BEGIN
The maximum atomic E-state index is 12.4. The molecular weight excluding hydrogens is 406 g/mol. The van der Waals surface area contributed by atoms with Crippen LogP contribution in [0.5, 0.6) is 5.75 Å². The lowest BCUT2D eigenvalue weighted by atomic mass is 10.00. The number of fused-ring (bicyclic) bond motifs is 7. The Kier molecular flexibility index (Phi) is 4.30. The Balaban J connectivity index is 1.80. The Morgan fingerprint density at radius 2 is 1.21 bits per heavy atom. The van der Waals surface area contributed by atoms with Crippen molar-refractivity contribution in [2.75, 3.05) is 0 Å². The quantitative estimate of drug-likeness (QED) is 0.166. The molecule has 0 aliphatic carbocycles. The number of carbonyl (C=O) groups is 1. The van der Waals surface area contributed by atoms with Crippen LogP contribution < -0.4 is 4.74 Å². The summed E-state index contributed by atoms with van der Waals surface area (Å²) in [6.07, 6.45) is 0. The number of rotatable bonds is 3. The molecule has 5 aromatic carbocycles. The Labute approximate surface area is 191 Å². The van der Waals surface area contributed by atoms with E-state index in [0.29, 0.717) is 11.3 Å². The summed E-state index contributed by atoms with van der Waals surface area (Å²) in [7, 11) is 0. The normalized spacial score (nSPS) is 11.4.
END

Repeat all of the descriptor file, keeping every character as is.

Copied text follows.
The maximum atomic E-state index is 12.4. The molecular weight excluding hydrogens is 406 g/mol. The van der Waals surface area contributed by atoms with Crippen LogP contribution in [0.5, 0.6) is 5.75 Å². The lowest BCUT2D eigenvalue weighted by atomic mass is 10.00. The number of fused-ring (bicyclic) bond motifs is 7. The Kier molecular flexibility index (Phi) is 4.30. The Balaban J connectivity index is 1.80. The Morgan fingerprint density at radius 2 is 1.21 bits per heavy atom. The van der Waals surface area contributed by atoms with Crippen molar-refractivity contribution in [2.75, 3.05) is 0 Å². The quantitative estimate of drug-likeness (QED) is 0.166. The molecule has 0 aliphatic carbocycles. The number of carbonyl (C=O) groups is 1. The van der Waals surface area contributed by atoms with Crippen LogP contribution < -0.4 is 4.74 Å². The summed E-state index contributed by atoms with van der Waals surface area (Å²) in [6.07, 6.45) is 0. The number of rotatable bonds is 3. The molecule has 5 aromatic carbocycles. The Labute approximate surface area is 191 Å². The van der Waals surface area contributed by atoms with E-state index in [0.29, 0.717) is 11.3 Å². The summed E-state index contributed by atoms with van der Waals surface area (Å²) in [7, 11) is 0. The normalized spacial score (nSPS) is 11.4.